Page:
Invest in safeguards to prevent torture

Invest in safeguards to prevent torture

Today, on the occasion of the International Day in Support of Victims of Torture, we commemorate and honor victims and survivors of torture, and reaffirm our commitment to continuing to work together and with partners around the world to combat torture in all its forms, and in all places.

At the same time, we remain vigilant against the threat of torture and other ill-treatment, and cognizant of the fact that torture can happen anywhere, anytime, and to anybody.

How can we rid ourselves of this world-wide scourge? In combating this abhorrent practice, we must first identify the risks of torture and then find solutions to reduce and eliminate them. It is well-known that the risk of torture and other ill-treatment is significantly greater during the first hours of police custody. To prevent torture during this heightened period of risk, safeguards such as access to a lawyer and notification of relatives must be put in place and implemented in practice. The independent study “Does Torture Prevention Work?” which looked at 16 countries over a 30-year period, commissioned by the Association for the Prevention of Torture, found that such safeguards, when applied in practice, are the most effective means to prevent torture. There are thus a number of feasible steps that states can take to effectively prevent torture.
Prevention is not a new concept. Thirty years ago, on June 26, 1987, the U.N. Convention against Torture and Cruel, Inhumane and Degrading Treatment entered into force, requiring States to criminalize torture and to take effective measures to prevent it. On the same day, the Council of Europe adopted the European Convention for the Prevention of Torture establishing a committee that may visit any place of detention at any time in any member state of the region. Half of all U.N. member states have since accepted an international system of visits to all places of deprivation of liberty under the Optional Protocol to the U.N. convention.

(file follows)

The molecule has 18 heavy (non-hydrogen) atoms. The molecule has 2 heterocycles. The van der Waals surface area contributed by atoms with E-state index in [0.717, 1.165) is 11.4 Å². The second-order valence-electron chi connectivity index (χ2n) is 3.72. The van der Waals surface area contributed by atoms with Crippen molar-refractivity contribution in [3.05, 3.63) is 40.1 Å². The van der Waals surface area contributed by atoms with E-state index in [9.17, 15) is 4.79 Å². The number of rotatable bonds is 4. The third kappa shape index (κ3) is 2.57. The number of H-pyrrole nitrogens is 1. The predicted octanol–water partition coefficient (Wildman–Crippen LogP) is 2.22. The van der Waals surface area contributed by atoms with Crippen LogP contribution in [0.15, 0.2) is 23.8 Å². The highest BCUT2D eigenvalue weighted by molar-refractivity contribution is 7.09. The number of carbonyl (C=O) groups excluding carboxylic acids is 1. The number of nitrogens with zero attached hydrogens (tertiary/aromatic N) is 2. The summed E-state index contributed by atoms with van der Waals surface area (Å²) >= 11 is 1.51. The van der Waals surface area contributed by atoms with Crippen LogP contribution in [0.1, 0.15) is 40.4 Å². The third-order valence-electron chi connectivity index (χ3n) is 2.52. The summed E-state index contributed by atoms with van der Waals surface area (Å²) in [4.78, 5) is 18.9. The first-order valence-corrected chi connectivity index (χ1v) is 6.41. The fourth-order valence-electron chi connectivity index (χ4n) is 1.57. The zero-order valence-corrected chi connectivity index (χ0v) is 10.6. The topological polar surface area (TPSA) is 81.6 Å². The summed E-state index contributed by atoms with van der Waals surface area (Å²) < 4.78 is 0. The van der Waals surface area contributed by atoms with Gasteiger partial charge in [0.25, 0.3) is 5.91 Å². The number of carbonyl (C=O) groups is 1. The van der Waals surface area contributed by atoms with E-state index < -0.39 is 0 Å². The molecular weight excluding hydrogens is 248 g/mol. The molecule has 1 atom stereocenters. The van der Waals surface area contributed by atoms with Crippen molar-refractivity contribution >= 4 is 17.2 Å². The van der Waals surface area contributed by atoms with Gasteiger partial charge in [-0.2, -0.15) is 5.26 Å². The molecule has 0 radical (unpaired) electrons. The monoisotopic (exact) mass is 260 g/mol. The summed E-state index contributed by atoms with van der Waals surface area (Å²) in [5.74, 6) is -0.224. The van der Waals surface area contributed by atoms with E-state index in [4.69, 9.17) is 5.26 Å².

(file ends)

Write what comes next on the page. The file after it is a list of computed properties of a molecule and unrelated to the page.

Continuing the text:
Moving away from confession-based criminal justice systems is also essential to prevent torture. In this context, the methodology for conducting interviews and investigations by law enforcement is in itself a crucial safeguard against torture. We therefore call on states to adopt effective, ethical, and non-coercive techniques in conducting investigations and interviewing all persons, including suspects, victims, and witnesses. Such an investigative interviewing model must be based on the principle of the pursuit of truth and must operationalize the presumption of innocence. By moving away from accusatory, manipulative, and confession-driven techniques, states will not only enhance the human rights compliance of their questioning and investigative practices, but also their effectiveness in solving crimes and keeping societies safe and stable.

Today, as experts on the matter, we call on every state to invest in safeguards to prevent torture and other forms of ill-treatment. Each victim of torture is one victim too many. At a time when state leaders are challenging the absolute prohibition of torture, one of the best ways to combat torture and to achieve a torture free world is to work together to ensure its prevention everywhere.

*Nils Melzer is the current U.N. special rapporteur on torture and other cruel, inhuman and degrading treatment or punishment, while Juan Méndez, Manfred Nowak and Theo van Boven all previous held the position.